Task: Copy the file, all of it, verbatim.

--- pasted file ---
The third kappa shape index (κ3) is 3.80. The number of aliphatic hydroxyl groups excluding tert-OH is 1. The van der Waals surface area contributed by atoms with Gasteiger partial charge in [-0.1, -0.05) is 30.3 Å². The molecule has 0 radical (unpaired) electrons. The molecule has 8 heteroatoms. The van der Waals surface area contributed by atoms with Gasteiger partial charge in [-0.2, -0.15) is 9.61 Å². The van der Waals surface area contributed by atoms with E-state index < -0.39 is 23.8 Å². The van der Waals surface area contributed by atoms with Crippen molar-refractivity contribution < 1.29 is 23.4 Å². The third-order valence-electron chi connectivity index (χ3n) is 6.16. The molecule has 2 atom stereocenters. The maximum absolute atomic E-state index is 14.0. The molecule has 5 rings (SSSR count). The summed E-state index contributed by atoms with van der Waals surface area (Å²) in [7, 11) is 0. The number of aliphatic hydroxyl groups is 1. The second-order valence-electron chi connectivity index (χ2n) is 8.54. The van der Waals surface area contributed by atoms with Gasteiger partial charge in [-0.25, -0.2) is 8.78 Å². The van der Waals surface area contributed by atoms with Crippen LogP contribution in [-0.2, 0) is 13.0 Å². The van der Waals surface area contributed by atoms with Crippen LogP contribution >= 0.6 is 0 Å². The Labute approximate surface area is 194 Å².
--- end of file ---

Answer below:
The third kappa shape index (κ3) is 3.80. The number of aliphatic hydroxyl groups excluding tert-OH is 1. The van der Waals surface area contributed by atoms with Gasteiger partial charge in [-0.1, -0.05) is 30.3 Å². The molecule has 0 radical (unpaired) electrons. The molecule has 8 heteroatoms. The van der Waals surface area contributed by atoms with Gasteiger partial charge in [-0.2, -0.15) is 9.61 Å². The van der Waals surface area contributed by atoms with E-state index < -0.39 is 23.8 Å². The van der Waals surface area contributed by atoms with Crippen molar-refractivity contribution < 1.29 is 23.4 Å². The third-order valence-electron chi connectivity index (χ3n) is 6.16. The molecule has 2 atom stereocenters. The maximum absolute atomic E-state index is 14.0. The molecule has 5 rings (SSSR count). The summed E-state index contributed by atoms with van der Waals surface area (Å²) in [7, 11) is 0. The number of aliphatic hydroxyl groups is 1. The second-order valence-electron chi connectivity index (χ2n) is 8.54. The van der Waals surface area contributed by atoms with Gasteiger partial charge in [-0.25, -0.2) is 8.78 Å². The van der Waals surface area contributed by atoms with Crippen LogP contribution in [-0.2, 0) is 13.0 Å². The van der Waals surface area contributed by atoms with Crippen LogP contribution >= 0.6 is 0 Å². The Labute approximate surface area is 194 Å².